First of all, Mariupol is the largest Ukrainian city occupied by the Russians since the beginning of the full-scale invasion. It is an economic center and an industrial giant with access to the sea and appropriate port infrastructure. The war also affected Siverskodonetsk and Lysychansk; however, their economic capacities are much lower than those of Mariupol.

Secondly, its relative distance from the front line. For example, captured Siverskodonetsk and Lysychansk are closer to the front line, so the dynamic theater of hostilities complicates their reconstruction. DM can cite examples of other large cities under occupation, such as Melitopol or Berdyansk, which the invaders could have used as a "model" of the occupation reconstruction policy. Still, they were significantly less affected by hostilities, so making Mariupol a "visiting card" of their reconstruction policy is profitable.

Thirdly, Russia aims to destroy the traces of its own war crimes. The occupiers demolished damaged buildings so that after the liberation of the city by Ukrainian forces, the investigative commission could not conclusively prove that Russian weapons destroyed a particular residential building, school, or kindergarten. Along with the construction debris, the remains of the bodies of their residents were disposed of from the damaged houses. The Mariupol City Council published this information in a notice.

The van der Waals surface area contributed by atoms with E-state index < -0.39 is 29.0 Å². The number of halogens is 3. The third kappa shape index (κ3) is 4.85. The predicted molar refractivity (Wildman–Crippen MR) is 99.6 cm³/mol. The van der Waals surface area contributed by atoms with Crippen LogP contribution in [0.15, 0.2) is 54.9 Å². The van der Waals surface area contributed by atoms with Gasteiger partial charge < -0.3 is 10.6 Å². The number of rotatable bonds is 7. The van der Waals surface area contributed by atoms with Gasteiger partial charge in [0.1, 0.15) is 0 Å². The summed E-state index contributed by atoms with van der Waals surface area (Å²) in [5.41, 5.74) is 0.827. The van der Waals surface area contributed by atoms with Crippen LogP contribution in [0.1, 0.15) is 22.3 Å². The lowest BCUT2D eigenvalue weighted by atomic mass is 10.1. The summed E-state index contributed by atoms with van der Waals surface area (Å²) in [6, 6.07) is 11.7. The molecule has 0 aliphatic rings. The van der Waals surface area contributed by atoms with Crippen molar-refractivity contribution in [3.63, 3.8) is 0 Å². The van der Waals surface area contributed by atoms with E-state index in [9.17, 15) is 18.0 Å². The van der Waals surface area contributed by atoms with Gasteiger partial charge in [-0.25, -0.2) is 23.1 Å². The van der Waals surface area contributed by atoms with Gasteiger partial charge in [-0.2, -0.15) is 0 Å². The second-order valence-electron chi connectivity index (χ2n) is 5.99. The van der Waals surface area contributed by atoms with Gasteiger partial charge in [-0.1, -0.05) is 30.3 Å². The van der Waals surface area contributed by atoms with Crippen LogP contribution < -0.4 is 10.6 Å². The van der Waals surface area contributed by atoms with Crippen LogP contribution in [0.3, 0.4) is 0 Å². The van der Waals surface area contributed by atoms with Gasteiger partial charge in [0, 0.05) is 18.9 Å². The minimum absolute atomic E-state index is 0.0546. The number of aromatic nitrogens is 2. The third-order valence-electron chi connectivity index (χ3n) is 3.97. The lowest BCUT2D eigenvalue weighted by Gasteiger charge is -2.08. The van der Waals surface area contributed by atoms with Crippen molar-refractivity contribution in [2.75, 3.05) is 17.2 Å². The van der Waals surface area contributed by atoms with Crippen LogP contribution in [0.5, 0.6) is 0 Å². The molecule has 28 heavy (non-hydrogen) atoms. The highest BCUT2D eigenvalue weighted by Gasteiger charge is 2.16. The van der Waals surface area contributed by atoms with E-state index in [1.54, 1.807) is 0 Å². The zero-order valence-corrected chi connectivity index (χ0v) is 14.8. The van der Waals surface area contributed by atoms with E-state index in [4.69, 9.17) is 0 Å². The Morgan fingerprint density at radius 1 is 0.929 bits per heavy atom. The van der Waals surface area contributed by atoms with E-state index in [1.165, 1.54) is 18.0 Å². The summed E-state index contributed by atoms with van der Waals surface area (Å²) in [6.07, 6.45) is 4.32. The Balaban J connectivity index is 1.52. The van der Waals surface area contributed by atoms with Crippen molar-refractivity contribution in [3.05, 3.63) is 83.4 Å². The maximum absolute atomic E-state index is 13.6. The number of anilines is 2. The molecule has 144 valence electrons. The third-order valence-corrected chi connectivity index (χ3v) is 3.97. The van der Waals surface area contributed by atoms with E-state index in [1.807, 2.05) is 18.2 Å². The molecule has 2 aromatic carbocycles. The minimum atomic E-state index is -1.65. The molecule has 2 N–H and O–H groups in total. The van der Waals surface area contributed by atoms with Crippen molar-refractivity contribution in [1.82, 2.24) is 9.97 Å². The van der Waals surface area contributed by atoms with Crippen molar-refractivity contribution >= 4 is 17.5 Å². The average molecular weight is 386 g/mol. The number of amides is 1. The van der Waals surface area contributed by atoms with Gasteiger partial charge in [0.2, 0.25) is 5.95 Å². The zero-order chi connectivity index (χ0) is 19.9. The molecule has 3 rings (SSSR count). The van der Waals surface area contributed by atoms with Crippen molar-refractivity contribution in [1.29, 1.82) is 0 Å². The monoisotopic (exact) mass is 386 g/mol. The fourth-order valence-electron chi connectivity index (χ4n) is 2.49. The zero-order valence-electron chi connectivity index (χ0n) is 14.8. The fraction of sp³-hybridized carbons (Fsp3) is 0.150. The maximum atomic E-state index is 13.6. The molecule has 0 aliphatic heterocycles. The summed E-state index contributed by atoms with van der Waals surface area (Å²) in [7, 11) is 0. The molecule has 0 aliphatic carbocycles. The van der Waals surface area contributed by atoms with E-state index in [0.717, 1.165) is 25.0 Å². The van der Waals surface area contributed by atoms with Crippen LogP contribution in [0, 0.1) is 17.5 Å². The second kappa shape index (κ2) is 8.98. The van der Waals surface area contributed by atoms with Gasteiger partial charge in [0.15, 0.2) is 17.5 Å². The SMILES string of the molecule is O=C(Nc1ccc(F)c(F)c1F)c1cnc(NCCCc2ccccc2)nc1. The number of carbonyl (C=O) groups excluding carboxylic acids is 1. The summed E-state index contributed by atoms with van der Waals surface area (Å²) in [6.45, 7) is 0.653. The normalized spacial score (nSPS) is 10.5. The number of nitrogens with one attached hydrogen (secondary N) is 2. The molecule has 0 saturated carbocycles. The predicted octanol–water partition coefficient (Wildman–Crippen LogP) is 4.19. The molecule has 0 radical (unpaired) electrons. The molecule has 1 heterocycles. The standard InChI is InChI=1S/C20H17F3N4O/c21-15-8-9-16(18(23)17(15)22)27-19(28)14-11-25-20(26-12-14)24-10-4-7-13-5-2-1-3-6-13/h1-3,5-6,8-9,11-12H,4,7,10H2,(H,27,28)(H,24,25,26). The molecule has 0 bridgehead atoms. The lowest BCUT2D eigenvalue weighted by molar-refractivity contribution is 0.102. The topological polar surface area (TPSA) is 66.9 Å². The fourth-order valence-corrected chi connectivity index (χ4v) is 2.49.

Fourthly, Russians use the sacred significance of Mariupol for Ukraine. In 2014, special forces, including members of the "Azov" regiment, liberated Mariupol from pro-Russian militants. This event prevented the further occupation of Ukraine. In 2022, the battle for the city lasted 86 days, 82 in complete encirclement. During these 82 days, the fighters of the "Mariupol" garrison (which included the National Guard, marines, border guards, police, Territorial Defense, volunteers, and Azov warriors) defended the city. Russia is trying to quickly desacralize the image of Mariupol as a city of resistance, create all the conditions for its Russification, and "reflash" it in the Kremlin way.

Detector Media expresses gratitude to Andriy Pylypenko for his help writing the text.

Illustration on the main page credits: Natalia Lobach